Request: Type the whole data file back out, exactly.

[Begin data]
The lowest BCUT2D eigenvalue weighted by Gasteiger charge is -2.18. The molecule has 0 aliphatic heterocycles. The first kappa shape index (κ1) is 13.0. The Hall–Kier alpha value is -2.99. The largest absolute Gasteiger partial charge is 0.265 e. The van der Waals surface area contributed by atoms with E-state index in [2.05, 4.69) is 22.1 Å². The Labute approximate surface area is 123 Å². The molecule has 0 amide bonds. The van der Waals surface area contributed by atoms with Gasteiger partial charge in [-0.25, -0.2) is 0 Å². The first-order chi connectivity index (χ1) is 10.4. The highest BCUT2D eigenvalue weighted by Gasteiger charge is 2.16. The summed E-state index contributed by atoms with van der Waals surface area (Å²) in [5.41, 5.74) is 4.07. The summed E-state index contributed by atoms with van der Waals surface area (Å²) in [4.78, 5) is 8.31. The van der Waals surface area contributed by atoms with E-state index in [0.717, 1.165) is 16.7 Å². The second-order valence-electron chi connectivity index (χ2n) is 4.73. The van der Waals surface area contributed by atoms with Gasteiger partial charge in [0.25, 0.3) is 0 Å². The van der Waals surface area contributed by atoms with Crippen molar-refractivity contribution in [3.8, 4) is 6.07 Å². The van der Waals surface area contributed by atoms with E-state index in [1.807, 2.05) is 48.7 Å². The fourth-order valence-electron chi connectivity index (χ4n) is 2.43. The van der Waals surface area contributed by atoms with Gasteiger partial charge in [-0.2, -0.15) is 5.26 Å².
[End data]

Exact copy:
The lowest BCUT2D eigenvalue weighted by Gasteiger charge is -2.18. The molecule has 0 aliphatic heterocycles. The first kappa shape index (κ1) is 13.0. The Hall–Kier alpha value is -2.99. The largest absolute Gasteiger partial charge is 0.265 e. The van der Waals surface area contributed by atoms with E-state index in [2.05, 4.69) is 22.1 Å². The Labute approximate surface area is 123 Å². The molecule has 0 amide bonds. The van der Waals surface area contributed by atoms with Gasteiger partial charge in [-0.25, -0.2) is 0 Å². The first-order chi connectivity index (χ1) is 10.4. The highest BCUT2D eigenvalue weighted by Gasteiger charge is 2.16. The summed E-state index contributed by atoms with van der Waals surface area (Å²) in [5.41, 5.74) is 4.07. The summed E-state index contributed by atoms with van der Waals surface area (Å²) in [4.78, 5) is 8.31. The van der Waals surface area contributed by atoms with E-state index in [0.717, 1.165) is 16.7 Å². The second-order valence-electron chi connectivity index (χ2n) is 4.73. The van der Waals surface area contributed by atoms with Gasteiger partial charge in [0.25, 0.3) is 0 Å². The van der Waals surface area contributed by atoms with Crippen molar-refractivity contribution in [3.8, 4) is 6.07 Å². The van der Waals surface area contributed by atoms with E-state index in [1.807, 2.05) is 48.7 Å². The fourth-order valence-electron chi connectivity index (χ4n) is 2.43. The van der Waals surface area contributed by atoms with Gasteiger partial charge in [-0.2, -0.15) is 5.26 Å².